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Danville native Terrence Townes is scoring 17.8 points per game in Gulf South Conference games for the University of West Florida men's basketball team. (Submitted Photo by www.emmelephotography.com)

Danville native Townes thriving with University of West Florida men's basketball

January 20, 2014  20:45 PM

GoPack.com/Nick Gueguen

Terrence Townes is taking advantage of his chance to play NCAA Division II basketball.

The Danville native, a junior with the University of West Florida men’s basketball team, is second on the team in scoring at 14.5 points per game this season, his first with the Argonauts. He has hit 17 3-pointers and hit 38.6 percent of his treys in 2013-14. He also has hit 21 of 28 free throws and is playing 29.5 minutes a night. He is also averaging 4.6 rebounds per game in 13 games, nine of which he has started.

“When the season first started off, I started off kind of slow,” Townes said. “But as the season kept on going, I just kept on working hard just doing all the behind-the-scenes stuff … it’s just all coming into play. I’m just playing a lot better. I’m just more focused than I’ve ever been.”

Townes, who estimates he shoots 100 shots after the Argos’ practices, has led the Argos in scoring in four games, including 26 points in a 72-69 win over Alabama Huntsville. He had 21 points in an 80-70 loss to Valdosta State and 22 points in an 81-76 loss to Union (Tenn.) and a 77-75 win over North Alabama. He has neared a double-double on multiple occasions.

“He takes coaching extremely well ... ‘Basketball is a classroom, and it’s teaching a form. Even though you’re good at this form, for us to get where we need to go, there’s a purpose and a reason for what we’re doing, and you need to buy into it, and take that teaching,’” West Florida coach Bob Stinnett said. “Well, he’s done that.”

Conference play is crucial on a team’s schedule, and Townes has thrived under the pressure in Gulf South Conference games. He is scoring 17.8 points per game, also second on the team, and is grabbing 5.4 rebounds per contest through eight Gulf South games. He plays 32.5 minutes per night in conference games, and all but seven of his 23 assists have come in conference play. He has hit 18 of 23 free throws, as well as 12 treys, and is shooting 36.4 percent from beyond the arc in Gulf South games. He credits his teammates and coaches for his success.

“Without them, I wouldn’t get the ball,” Townes said. “I give them all the thanks.”

Townes played at George Washington High School his sophomore and junior years of high school, but he later transferred to Mount Zion Christian Academy in Durham.

“I wasn’t really focused on becoming a better student and basketball player [at G.W.],” Townes said. “I was more focused on doing the little, immature high-school kid things, but when I transferred to Mount Zion Christian Academy, I took basketball a lot more serious[ly], and my school work.”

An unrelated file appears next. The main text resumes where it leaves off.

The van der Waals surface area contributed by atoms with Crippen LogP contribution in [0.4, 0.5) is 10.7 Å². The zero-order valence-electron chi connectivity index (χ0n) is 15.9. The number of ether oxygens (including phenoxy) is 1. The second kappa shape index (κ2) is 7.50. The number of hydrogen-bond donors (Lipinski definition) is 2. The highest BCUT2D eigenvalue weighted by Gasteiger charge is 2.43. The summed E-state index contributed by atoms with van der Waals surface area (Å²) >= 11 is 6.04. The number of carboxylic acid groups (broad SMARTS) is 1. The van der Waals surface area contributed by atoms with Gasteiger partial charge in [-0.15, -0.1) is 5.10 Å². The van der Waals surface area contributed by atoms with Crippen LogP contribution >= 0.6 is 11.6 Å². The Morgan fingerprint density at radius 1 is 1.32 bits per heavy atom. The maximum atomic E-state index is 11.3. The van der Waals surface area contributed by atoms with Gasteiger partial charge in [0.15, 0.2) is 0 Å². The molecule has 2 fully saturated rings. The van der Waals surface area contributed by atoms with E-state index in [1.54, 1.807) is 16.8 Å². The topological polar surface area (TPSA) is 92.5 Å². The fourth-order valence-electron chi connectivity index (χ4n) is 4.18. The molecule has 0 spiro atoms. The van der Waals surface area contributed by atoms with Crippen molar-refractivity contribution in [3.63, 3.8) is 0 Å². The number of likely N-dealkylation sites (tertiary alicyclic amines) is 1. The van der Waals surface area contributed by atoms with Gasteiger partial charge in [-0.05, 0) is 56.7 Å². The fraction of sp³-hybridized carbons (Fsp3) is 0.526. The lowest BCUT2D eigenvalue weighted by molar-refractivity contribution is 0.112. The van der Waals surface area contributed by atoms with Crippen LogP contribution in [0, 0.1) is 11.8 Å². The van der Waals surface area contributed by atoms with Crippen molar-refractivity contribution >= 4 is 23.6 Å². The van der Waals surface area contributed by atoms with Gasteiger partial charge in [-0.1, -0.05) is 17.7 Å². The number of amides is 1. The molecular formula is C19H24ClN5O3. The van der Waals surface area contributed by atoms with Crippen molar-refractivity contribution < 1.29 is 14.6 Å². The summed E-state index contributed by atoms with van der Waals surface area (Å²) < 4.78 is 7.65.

Townes said that although he matured at Mount Zion, he still slipped up at times. He looked at playing at the University of North Carolina-Wilmington and a Division I school in Texas after his prep career but had academic issues.

“I was supposed to go to a Division I school coming out of my Christian school, but once again, I failed my classes,” Townes said. “I just kept on messing up over and over, and I think I basically got punished for it, but I kind of accepted it and worked toward becoming a better just person all around.”

He went on to Gulf Coast State, a junior college in Panama City, Fla. He scored 11.5 points per game and hit 31 3-pointers in 28 games as a sophomore in 2011-12. He hit 33.3 percent of his 3-point attempts that season. He made an immediate impact a year sooner, pouring in 13.1 points per game in 29 games as a freshman in 2010-11. He was to play Division I basketball at Albany after Gulf Coast State but faced grades problems.

“But I think this is where I’m supposed to be,” Townes said. “Since I’ve been at the University of West Florida, I’m just like, ‘What you’ve got are people here that care about your education,’ and it’s just made me even care a lot more since I’ve been here. Last year, I had a 3.0 grade-point average for the whole year. That was my first time ever in my life having that good of a GPA, and it’s just great to have it.”

Stinnett admires how Townes has grown in his time at West Florida.

“Coming out of junior college and coming into the first year [with the] program, he had tendencies to want to be a little diva,” Stinnett said. “It was just he would lose his focus … he had to figure out that every time you move up a higher level, from high school to JUCO, it’s better, from JUCO to D-II is even better.”

Townes is proud that he’s kept consistent numbers on the court since leaping from junior college basketball to Division II, even after a redshirt season with West Florida last year after he hurt his thumb.

“I basically tried to fix my weak areas,” Townes said. “And I’m happy because at first, when the season first started, I started off slow, and I just kept on praying and asking God to let my hard work just to come into play. As the conference [schedule] started, I just started playing a lot better, and I just give God all the thanks, and my family and everybody that supported me and believed in me.”

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